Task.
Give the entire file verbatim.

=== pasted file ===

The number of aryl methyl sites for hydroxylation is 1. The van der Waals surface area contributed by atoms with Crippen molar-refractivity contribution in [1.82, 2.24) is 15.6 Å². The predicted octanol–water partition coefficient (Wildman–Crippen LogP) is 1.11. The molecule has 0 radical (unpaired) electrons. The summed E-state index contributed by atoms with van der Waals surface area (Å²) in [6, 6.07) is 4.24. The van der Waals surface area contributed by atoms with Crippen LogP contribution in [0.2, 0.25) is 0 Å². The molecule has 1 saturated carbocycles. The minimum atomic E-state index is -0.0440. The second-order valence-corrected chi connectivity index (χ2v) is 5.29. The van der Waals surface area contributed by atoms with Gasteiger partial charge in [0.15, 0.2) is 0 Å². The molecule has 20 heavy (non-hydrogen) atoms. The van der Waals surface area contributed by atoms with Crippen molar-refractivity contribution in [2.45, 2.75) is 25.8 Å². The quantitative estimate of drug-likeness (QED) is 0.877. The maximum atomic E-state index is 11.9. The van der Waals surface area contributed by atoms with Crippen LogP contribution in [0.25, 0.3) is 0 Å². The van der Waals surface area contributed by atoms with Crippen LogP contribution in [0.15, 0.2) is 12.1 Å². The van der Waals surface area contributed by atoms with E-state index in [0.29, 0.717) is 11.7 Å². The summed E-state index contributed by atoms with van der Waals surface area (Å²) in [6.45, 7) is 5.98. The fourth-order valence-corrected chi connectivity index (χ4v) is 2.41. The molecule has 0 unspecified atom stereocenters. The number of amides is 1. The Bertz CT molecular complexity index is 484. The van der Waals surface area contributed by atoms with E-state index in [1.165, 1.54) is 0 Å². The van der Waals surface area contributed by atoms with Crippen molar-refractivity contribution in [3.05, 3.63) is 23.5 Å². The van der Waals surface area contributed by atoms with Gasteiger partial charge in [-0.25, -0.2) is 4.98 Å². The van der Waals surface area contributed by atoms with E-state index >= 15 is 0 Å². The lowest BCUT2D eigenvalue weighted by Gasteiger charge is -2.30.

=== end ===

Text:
The number of aryl methyl sites for hydroxylation is 1. The van der Waals surface area contributed by atoms with Crippen molar-refractivity contribution in [1.82, 2.24) is 15.6 Å². The predicted octanol–water partition coefficient (Wildman–Crippen LogP) is 1.11. The molecule has 0 radical (unpaired) electrons. The summed E-state index contributed by atoms with van der Waals surface area (Å²) in [6, 6.07) is 4.24. The van der Waals surface area contributed by atoms with Crippen LogP contribution in [0.2, 0.25) is 0 Å². The molecule has 1 saturated carbocycles. The minimum atomic E-state index is -0.0440. The second-order valence-corrected chi connectivity index (χ2v) is 5.29. The van der Waals surface area contributed by atoms with Gasteiger partial charge in [0.15, 0.2) is 0 Å². The molecule has 20 heavy (non-hydrogen) atoms. The van der Waals surface area contributed by atoms with Crippen molar-refractivity contribution in [2.45, 2.75) is 25.8 Å². The quantitative estimate of drug-likeness (QED) is 0.877. The maximum atomic E-state index is 11.9. The van der Waals surface area contributed by atoms with Crippen LogP contribution in [0.25, 0.3) is 0 Å². The van der Waals surface area contributed by atoms with Crippen LogP contribution in [0.15, 0.2) is 12.1 Å². The van der Waals surface area contributed by atoms with E-state index in [0.29, 0.717) is 11.7 Å². The summed E-state index contributed by atoms with van der Waals surface area (Å²) in [6.45, 7) is 5.98. The fourth-order valence-corrected chi connectivity index (χ4v) is 2.41. The molecule has 0 unspecified atom stereocenters. The number of amides is 1. The Bertz CT molecular complexity index is 484. The van der Waals surface area contributed by atoms with E-state index in [1.165, 1.54) is 0 Å². The van der Waals surface area contributed by atoms with Crippen molar-refractivity contribution in [3.05, 3.63) is 23.5 Å². The van der Waals surface area contributed by atoms with Gasteiger partial charge in [-0.25, -0.2) is 4.98 Å². The van der Waals surface area contributed by atoms with E-state index >= 15 is 0 Å². The lowest BCUT2D eigenvalue weighted by Gasteiger charge is -2.30.